Films

The Grand Budapest Hotel (2014) Film Review

The Grand Budapest Hotel

I have a strong fondness for Wes Anderson ever since March 2001 when I saw the Royal Tenenbaums for the first time. I myself was going through a rough patch with my family and this quirky, absurd, abstract look at the modern dysfunctional family helped me keep focus and it really cheered me up. I have been a firm fan ever since. He has such an unusual style, but it flows so well through his films. When you go to see a Wes Anderson film you go to see beautiful sets and slightly off center dialogue, it helps remove you from the real world and it draws you into his world.

After watching the Grand Budapest Hotel at the Jameson Dublin International Film Festival, I overheard one of the many happy Patrons’ saying that the film was so Wes but not at the same time. I have to heartily agree with this statement, I mentioned earlier that his off base dialogue is one of his greatest assets, but at the same time it can be a hindrance to gaining wider acceptance. I know in the past that I have shown people some of his movies, such as the wonderful Moonrise Kingdom and they have come away hating it because of the dialogue. In this film he has actually took it back a little and it’s still present but toned back, which really helps with the flow. Another hallmark of a Wes Anderson film is the sets and locations and he has gone in the opposite direction on this film.  In films like the Royal Tenenbaums, he is filming in a complex home or on an island in Moonrise Kingdom. The grand sets, such as the Hotel Budapest itself, are beautiful and vibrant.  The sets draw you in and make you feel like you’re in another time and place. Each set is a character in itself, whether it be the warm inviting colours of the Grand Budapest in its prime, or the Regal Look of Madame D’s home that makes you want to stand up straight and act proper. Even the Budapest baths in their later days decrepit still exhume a sense of relaxation that really adds to the filming. Wes Anderson really knows how to select great locations.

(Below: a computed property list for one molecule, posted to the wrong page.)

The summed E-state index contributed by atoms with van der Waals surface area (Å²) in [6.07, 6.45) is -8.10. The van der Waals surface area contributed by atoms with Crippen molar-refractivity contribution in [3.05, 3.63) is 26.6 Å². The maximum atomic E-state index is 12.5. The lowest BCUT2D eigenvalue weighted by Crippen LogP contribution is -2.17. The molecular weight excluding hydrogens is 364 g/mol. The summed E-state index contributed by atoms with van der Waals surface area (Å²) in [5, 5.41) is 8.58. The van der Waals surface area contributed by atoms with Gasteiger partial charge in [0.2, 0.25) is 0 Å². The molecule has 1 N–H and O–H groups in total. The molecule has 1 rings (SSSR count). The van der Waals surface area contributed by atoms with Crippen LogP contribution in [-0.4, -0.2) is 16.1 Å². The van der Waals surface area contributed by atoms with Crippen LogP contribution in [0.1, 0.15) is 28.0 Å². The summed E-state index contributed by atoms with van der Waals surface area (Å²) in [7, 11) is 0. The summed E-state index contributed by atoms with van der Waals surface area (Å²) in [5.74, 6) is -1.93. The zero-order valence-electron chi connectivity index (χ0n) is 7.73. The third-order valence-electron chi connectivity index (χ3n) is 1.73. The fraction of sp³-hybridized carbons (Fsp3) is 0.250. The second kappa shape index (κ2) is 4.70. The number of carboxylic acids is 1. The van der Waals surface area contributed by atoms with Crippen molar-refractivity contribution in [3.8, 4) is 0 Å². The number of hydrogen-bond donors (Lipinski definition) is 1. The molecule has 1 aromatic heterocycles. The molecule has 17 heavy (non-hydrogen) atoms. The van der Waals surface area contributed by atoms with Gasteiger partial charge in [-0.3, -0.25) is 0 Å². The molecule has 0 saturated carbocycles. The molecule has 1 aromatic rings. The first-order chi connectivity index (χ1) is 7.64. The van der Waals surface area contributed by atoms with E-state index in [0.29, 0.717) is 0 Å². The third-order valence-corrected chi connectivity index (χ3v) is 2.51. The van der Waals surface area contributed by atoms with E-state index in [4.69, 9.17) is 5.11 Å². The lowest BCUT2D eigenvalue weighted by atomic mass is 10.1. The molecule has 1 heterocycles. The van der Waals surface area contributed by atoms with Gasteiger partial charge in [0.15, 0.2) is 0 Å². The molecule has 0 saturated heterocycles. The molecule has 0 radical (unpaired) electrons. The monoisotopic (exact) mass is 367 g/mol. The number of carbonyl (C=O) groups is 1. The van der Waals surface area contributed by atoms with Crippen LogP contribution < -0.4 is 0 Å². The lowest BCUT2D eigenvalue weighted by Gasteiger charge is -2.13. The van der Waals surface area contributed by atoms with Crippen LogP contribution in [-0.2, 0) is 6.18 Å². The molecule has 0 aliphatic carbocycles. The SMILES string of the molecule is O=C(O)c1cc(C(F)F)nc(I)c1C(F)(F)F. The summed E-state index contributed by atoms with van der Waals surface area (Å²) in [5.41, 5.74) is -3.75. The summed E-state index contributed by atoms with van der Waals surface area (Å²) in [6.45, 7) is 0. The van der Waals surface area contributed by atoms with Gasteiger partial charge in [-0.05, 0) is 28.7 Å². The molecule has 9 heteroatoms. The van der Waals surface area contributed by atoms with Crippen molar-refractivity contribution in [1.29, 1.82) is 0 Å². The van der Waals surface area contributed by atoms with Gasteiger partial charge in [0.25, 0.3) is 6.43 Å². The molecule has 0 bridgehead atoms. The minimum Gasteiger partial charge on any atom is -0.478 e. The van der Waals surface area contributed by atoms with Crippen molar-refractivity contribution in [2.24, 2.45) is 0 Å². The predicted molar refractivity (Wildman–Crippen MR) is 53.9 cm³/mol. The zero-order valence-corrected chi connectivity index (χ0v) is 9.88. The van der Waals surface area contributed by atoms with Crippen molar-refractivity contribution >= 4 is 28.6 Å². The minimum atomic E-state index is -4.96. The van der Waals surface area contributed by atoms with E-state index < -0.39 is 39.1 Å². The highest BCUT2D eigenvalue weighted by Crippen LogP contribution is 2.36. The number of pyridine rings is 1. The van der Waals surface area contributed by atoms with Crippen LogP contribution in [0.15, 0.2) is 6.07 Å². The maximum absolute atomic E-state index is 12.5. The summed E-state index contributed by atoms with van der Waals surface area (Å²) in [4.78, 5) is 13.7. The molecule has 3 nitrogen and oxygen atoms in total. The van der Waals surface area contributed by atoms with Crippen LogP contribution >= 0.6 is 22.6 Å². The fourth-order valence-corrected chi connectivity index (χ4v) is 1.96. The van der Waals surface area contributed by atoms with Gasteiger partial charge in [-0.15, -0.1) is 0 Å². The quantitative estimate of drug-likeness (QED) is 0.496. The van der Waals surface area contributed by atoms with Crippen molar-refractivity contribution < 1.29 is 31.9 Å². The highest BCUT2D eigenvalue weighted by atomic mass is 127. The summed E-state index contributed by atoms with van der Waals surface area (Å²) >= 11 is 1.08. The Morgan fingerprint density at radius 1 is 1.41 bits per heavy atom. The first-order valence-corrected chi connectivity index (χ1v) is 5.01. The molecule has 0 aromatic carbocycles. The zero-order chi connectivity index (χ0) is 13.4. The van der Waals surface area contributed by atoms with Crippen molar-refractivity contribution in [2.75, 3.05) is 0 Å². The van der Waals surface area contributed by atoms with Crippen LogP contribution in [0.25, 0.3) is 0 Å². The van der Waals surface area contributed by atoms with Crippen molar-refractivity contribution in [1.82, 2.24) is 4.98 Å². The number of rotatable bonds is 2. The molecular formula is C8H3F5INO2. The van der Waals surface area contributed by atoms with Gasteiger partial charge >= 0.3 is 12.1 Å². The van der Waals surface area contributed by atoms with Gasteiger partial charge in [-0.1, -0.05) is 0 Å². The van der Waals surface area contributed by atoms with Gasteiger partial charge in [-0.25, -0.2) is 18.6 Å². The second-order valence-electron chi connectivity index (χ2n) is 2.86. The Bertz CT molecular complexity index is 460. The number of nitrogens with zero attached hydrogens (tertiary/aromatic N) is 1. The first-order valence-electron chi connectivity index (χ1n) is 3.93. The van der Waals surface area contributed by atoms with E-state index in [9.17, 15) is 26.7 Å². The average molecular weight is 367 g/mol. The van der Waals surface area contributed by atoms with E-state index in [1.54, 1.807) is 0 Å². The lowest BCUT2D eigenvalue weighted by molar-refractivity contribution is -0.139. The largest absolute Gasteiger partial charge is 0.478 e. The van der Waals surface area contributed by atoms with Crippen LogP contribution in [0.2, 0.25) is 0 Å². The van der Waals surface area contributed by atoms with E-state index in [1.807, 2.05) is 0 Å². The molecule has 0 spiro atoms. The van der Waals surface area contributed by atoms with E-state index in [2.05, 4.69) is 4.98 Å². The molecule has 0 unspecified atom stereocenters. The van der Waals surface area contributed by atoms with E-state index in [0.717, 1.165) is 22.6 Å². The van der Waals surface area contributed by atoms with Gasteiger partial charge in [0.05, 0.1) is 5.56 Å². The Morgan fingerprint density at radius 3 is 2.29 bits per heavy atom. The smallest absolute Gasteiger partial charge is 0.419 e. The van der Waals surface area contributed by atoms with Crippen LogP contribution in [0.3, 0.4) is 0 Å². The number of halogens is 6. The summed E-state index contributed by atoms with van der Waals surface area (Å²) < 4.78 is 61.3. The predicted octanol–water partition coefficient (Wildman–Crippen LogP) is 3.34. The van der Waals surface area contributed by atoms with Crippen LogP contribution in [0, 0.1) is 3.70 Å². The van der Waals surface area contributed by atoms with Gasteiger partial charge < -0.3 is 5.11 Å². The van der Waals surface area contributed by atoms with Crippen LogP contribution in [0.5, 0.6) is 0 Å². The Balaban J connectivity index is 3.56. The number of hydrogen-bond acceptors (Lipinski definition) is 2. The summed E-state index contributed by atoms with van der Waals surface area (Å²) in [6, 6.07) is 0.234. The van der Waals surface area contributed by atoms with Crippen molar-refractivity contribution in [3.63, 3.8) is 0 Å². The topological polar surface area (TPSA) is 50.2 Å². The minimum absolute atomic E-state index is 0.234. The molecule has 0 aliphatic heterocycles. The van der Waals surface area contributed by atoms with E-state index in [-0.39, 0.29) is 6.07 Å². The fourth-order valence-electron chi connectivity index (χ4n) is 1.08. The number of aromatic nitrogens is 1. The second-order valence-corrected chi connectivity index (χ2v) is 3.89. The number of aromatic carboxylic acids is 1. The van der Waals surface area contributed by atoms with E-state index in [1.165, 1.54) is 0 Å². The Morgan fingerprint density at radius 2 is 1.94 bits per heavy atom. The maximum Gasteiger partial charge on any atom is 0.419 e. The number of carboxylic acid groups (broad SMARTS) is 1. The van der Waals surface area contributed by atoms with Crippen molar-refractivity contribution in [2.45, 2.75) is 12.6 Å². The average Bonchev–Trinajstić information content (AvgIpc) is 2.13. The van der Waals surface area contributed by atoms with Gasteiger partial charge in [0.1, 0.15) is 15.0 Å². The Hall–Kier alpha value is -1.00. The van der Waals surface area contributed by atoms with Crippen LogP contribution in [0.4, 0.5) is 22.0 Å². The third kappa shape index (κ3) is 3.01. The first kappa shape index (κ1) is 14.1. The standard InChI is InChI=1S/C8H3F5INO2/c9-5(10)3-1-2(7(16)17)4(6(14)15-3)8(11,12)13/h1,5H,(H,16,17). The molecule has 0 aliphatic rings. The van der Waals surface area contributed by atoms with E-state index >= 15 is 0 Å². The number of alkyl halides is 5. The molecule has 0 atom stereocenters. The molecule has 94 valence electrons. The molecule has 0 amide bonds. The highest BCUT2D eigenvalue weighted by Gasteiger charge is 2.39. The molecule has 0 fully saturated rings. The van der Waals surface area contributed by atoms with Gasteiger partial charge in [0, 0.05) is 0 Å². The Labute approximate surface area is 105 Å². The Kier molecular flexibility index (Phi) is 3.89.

We have praised the Writer & Director and the locations but this film would be nothing without its cast (once again we can thank Wes Anderson for this; he keeps getting such great cast members).

Ralph Fiennes as M. Gustave H. – Anyone who has seen In Bruges will know that Ralph has the potential to be a comedy genius and it wasn’t always the dialogue, it was his delivery and his mannerisms. In this movie he is even funnier but far less terrifying as a camp flamboyant but defiantly heterosexual man. He is someone who is a man apart, a man full of discipline, integrity and respect, who isn’t against taking much older women to bed. I don’t think anyone could have played this role other than Ralph Fiennes.  He has defiantly changed the word darling for me and very few men could pull off the purple suit as well as he did. As an actor he really makes the role part of him and takes on the role of true chivalrous gentleman it’s a real treat to watch.